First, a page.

More than 15 years ago, Brian Braginton-Smith of West Yarmouth came forward with an idea to meld wind power and aquaculture in what he envisioned as an “ocean ranch.”
Mr. Braginton-Smith’s proposal was the seed for what became the controversial proposal by Cape Wind Associates to place 130 wind turbines on Horseshoe Shoal south of Cape Cod.
The visionary now has separated himself from Cape Wind, saying he is concerned about the impact such a project would have on what he sees as an environmentally fragile fishing ground.
But Mr. Braginton-Smith remains intrigued by the potential of an ocean ranch. He’s in touch with scientists and fishing advocates about an experimental station that would blend renewable energy production with aquaculture — possibly in federal waters south of the Vineyard.
Project details will be unveiled this spring. But as it stands now, Mr. Braginton-Smith said he anticipates that the government, not private investors, will back the experiment.
Much of the impetus came in the last several months. It started with a teleconference call this past October between top administrators at the National Oceanic and Atmospheric Administration, the Coastal Zone Management program, and fisheries and energy experts.
The discussion initially was tied to the 10th anniversary of the National Ocean Conference and what might be done to move ahead.
Over the course of the call, Mr. Braginton-Smith said he got a chance to talk about his old idea of the ocean ranch.
“We found there was a shared vision,” Mr. Braginton-Smith said. He said the federal oceanic agency is strongly interested in moving forward and doing something about the need for new energy sources, not to mention to address the lingering problem of solving the decline of fish stocks in area waters.
Mr. Braginton-Smith said the experiment offers ways to explore uses of wave and wind energy and aquaculture. The idea also plays into a growing community interest in a energy zone in federal waters south of Nantucket, a zone suggested by Cong. William Delahunt.
Mr. Braginton-Smith said this is a project that will use federal waters for public good.
He said a lot of worthwhile science can be derived from an experimental station in an oceanic area acceptable to communities. Down the road, he sees platforms paying for themselves by the energy they generate and the fish they raise.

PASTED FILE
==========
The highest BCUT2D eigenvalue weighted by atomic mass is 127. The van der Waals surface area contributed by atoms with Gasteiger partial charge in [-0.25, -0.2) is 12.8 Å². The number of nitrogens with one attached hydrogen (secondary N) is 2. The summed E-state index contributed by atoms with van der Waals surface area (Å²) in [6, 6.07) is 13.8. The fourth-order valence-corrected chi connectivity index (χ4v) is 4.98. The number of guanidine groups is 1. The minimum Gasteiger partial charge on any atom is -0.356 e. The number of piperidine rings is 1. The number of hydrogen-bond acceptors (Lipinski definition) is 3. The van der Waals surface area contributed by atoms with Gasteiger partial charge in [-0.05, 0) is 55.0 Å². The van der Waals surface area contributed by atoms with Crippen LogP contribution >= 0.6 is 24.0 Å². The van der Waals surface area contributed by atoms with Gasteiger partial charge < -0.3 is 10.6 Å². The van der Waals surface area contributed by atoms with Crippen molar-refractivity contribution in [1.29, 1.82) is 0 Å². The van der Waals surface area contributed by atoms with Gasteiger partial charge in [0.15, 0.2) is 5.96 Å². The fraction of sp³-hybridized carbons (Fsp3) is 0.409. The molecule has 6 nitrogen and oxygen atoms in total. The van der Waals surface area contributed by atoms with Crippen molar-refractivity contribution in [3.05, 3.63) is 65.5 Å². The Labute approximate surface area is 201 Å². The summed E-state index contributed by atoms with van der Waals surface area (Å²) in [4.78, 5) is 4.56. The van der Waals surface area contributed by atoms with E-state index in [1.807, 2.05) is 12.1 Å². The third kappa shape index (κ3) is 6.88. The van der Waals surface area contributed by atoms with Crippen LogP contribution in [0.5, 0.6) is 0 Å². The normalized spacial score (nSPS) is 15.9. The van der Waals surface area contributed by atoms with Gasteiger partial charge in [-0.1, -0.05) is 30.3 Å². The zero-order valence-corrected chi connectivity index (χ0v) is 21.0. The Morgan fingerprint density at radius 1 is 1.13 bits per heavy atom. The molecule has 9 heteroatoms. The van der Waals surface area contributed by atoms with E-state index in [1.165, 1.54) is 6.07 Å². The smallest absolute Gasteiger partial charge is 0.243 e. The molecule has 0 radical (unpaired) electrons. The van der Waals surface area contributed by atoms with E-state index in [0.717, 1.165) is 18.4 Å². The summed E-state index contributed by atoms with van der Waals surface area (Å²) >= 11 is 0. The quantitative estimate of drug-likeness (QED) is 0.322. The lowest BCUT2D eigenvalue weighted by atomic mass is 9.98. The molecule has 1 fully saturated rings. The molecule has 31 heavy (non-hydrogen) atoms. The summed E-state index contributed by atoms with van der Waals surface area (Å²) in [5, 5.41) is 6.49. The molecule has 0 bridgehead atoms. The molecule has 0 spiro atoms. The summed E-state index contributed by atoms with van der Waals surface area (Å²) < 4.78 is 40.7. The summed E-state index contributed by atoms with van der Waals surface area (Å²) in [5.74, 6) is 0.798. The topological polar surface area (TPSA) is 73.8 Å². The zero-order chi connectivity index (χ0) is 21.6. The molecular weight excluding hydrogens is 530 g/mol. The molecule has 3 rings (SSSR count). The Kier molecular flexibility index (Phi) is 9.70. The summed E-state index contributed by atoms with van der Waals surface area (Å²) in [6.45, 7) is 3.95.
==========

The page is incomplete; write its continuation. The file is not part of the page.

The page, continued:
While the federal oceanic agency is thinking on a national plan for hosting this kind of research and work, southeastern Massachusetts waters already are the center for a much cutting-edge science, such as by researchers at the Woods Hole Oceanographic Institution and the Marine Biological Laboratory in Woods Hole.
“It probably should happen at our neck of the woods,” he said. “These initiatives are compatible with many of Congressman Delahunt’s efforts to bring offshore renewable resources to our region.”
Chilmark selectman Warren Doty has been working on local aquaculture initiative to save Menemsha as a commercial fishing village. He said he and other local fishermen would welcome this kind of research to the area. He said he especially likes the potential location south of the Island.
Vineyard fishermen are opposed to Cape Wind project at Horseshoe Shoal because of the sensitive location, Mr. Doty said.
“Horseshoe Shoals and Nantucket Sound is the spawning grounds for conch, sea bass and squid and fluke. One hundred and thirty turbines would disrupt that area of fishing,” he said.
“Aquaculture south of the Vineyard and south of Noman’s is a good place,” Mr. Doty said.
Don’t look for any immediate drawings of wind turbines or platforms soon. Mr. Braginton-Smith said the next step involves a meeting in Washington, D.C., in February to plot out the overall scope of the project. “We have no idea at this stage of what size it would be,” he said.
Looking ahead, Mr. Braginton-Smith said: “A year from now, we’ll be working on the project’s design.” Two years from now, Mr. Braginton-Smith said the federal government will bring in private and public partners.
“This will be a collaboration by the federal government in concert with private industry,” he said. “You are probably talking a three to five-year plan,” he said.
The Woods Hole Oceanographic Institution already has a platform south of the Vineyard that hosts a number of different scientific projects, including research to help the U.S. Navy.
Mr. Braginton-Smith said he sees offshore platforms as places hosting a lot of science, powered by the electricity generated either through wind and waves.
He said such a platform will be compatible with the environment and the nearby communities.
Mr. Braginton-Smith envisions a public conference sometime in March or April where Cape and Islands residents will be invited to ask questions and participate in the project.
Bringing aquaculture together with wind technology isn’t new, according to Scott Lindell, the director of the scientific aquaculture program at the Marine Biological Laboratory in Woods Hole.
“There are initiatives to combine the two in Germany, where they are more mature than we are here,” Mr. Lindell said. “This makes tremendous sense.”
At the state level, he said, movement already is occurring.
“There are already initiatives in Rhode Island to combine the two,” Mr. Lindell said. “Their state support is way ahead of Massachusetts.”